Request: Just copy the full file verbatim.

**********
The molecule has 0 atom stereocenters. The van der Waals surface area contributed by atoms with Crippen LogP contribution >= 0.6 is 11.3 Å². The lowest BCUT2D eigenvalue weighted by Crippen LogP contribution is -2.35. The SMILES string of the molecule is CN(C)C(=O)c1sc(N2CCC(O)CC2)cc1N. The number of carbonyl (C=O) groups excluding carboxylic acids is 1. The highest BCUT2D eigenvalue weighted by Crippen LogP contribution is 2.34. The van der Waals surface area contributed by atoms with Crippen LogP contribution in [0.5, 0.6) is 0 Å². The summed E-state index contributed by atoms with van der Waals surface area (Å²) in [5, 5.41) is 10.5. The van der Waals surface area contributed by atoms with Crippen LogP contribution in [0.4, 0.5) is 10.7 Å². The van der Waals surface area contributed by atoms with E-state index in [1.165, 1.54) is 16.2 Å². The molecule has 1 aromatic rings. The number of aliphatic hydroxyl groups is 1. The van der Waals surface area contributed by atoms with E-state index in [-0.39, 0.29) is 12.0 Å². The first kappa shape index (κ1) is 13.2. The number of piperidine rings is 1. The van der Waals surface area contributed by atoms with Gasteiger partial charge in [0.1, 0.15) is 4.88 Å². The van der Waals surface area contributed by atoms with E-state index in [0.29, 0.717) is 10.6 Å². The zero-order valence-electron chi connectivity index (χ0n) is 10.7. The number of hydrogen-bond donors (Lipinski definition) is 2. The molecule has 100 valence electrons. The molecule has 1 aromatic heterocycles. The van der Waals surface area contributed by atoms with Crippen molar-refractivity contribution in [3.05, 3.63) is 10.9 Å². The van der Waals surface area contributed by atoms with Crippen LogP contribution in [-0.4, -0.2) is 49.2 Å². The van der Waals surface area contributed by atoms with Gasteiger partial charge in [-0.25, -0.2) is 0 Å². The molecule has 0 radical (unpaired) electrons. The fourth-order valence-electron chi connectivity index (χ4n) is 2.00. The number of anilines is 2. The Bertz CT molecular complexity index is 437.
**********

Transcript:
The molecule has 0 atom stereocenters. The van der Waals surface area contributed by atoms with Crippen LogP contribution >= 0.6 is 11.3 Å². The lowest BCUT2D eigenvalue weighted by Crippen LogP contribution is -2.35. The SMILES string of the molecule is CN(C)C(=O)c1sc(N2CCC(O)CC2)cc1N. The number of carbonyl (C=O) groups excluding carboxylic acids is 1. The highest BCUT2D eigenvalue weighted by Crippen LogP contribution is 2.34. The van der Waals surface area contributed by atoms with Crippen LogP contribution in [0.5, 0.6) is 0 Å². The summed E-state index contributed by atoms with van der Waals surface area (Å²) in [5, 5.41) is 10.5. The van der Waals surface area contributed by atoms with Crippen LogP contribution in [0.4, 0.5) is 10.7 Å². The van der Waals surface area contributed by atoms with E-state index in [1.165, 1.54) is 16.2 Å². The molecule has 1 aromatic rings. The number of aliphatic hydroxyl groups is 1. The van der Waals surface area contributed by atoms with E-state index in [-0.39, 0.29) is 12.0 Å². The first kappa shape index (κ1) is 13.2. The number of piperidine rings is 1. The van der Waals surface area contributed by atoms with Gasteiger partial charge in [0.1, 0.15) is 4.88 Å². The van der Waals surface area contributed by atoms with E-state index in [0.29, 0.717) is 10.6 Å². The zero-order valence-electron chi connectivity index (χ0n) is 10.7. The number of hydrogen-bond donors (Lipinski definition) is 2. The molecule has 100 valence electrons. The molecule has 1 aromatic heterocycles. The van der Waals surface area contributed by atoms with Crippen molar-refractivity contribution in [3.05, 3.63) is 10.9 Å². The van der Waals surface area contributed by atoms with Crippen LogP contribution in [-0.4, -0.2) is 49.2 Å². The van der Waals surface area contributed by atoms with Gasteiger partial charge in [-0.25, -0.2) is 0 Å². The molecule has 0 radical (unpaired) electrons. The fourth-order valence-electron chi connectivity index (χ4n) is 2.00. The number of anilines is 2. The Bertz CT molecular complexity index is 437.